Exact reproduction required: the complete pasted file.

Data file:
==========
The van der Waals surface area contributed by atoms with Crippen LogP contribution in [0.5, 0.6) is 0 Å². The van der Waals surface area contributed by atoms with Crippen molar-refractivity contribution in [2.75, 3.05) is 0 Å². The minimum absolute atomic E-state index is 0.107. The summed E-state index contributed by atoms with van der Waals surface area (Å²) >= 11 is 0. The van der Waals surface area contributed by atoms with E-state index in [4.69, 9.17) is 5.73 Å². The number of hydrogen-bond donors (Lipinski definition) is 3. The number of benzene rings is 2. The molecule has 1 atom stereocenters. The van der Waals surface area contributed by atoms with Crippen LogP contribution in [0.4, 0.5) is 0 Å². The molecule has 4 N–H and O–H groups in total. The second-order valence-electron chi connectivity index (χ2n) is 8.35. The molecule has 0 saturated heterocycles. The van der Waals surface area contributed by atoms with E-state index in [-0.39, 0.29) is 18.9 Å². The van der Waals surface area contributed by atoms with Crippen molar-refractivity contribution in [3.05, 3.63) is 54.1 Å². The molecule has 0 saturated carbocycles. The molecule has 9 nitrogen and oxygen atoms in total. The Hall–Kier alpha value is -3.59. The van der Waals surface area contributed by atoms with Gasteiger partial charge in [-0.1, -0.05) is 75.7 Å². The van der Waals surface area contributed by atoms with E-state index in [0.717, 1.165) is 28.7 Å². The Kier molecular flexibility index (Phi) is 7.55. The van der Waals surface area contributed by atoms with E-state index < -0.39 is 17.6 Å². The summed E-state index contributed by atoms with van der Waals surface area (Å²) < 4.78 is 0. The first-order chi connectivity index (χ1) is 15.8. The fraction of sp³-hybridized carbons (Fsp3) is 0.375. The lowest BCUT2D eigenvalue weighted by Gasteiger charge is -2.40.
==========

The van der Waals surface area contributed by atoms with Crippen LogP contribution in [0.5, 0.6) is 0 Å². The van der Waals surface area contributed by atoms with Crippen molar-refractivity contribution in [2.75, 3.05) is 0 Å². The minimum absolute atomic E-state index is 0.107. The summed E-state index contributed by atoms with van der Waals surface area (Å²) >= 11 is 0. The van der Waals surface area contributed by atoms with E-state index in [4.69, 9.17) is 5.73 Å². The number of hydrogen-bond donors (Lipinski definition) is 3. The number of benzene rings is 2. The molecule has 1 atom stereocenters. The van der Waals surface area contributed by atoms with Crippen LogP contribution in [0.4, 0.5) is 0 Å². The molecule has 4 N–H and O–H groups in total. The second-order valence-electron chi connectivity index (χ2n) is 8.35. The molecule has 0 saturated heterocycles. The van der Waals surface area contributed by atoms with E-state index in [-0.39, 0.29) is 18.9 Å². The van der Waals surface area contributed by atoms with Crippen molar-refractivity contribution in [3.05, 3.63) is 54.1 Å². The molecule has 0 saturated carbocycles. The molecule has 9 nitrogen and oxygen atoms in total. The Hall–Kier alpha value is -3.59. The van der Waals surface area contributed by atoms with Gasteiger partial charge in [-0.1, -0.05) is 75.7 Å². The van der Waals surface area contributed by atoms with E-state index in [0.717, 1.165) is 28.7 Å². The Kier molecular flexibility index (Phi) is 7.55. The van der Waals surface area contributed by atoms with E-state index < -0.39 is 17.6 Å². The summed E-state index contributed by atoms with van der Waals surface area (Å²) < 4.78 is 0. The first-order chi connectivity index (χ1) is 15.8. The fraction of sp³-hybridized carbons (Fsp3) is 0.375. The lowest BCUT2D eigenvalue weighted by Gasteiger charge is -2.40.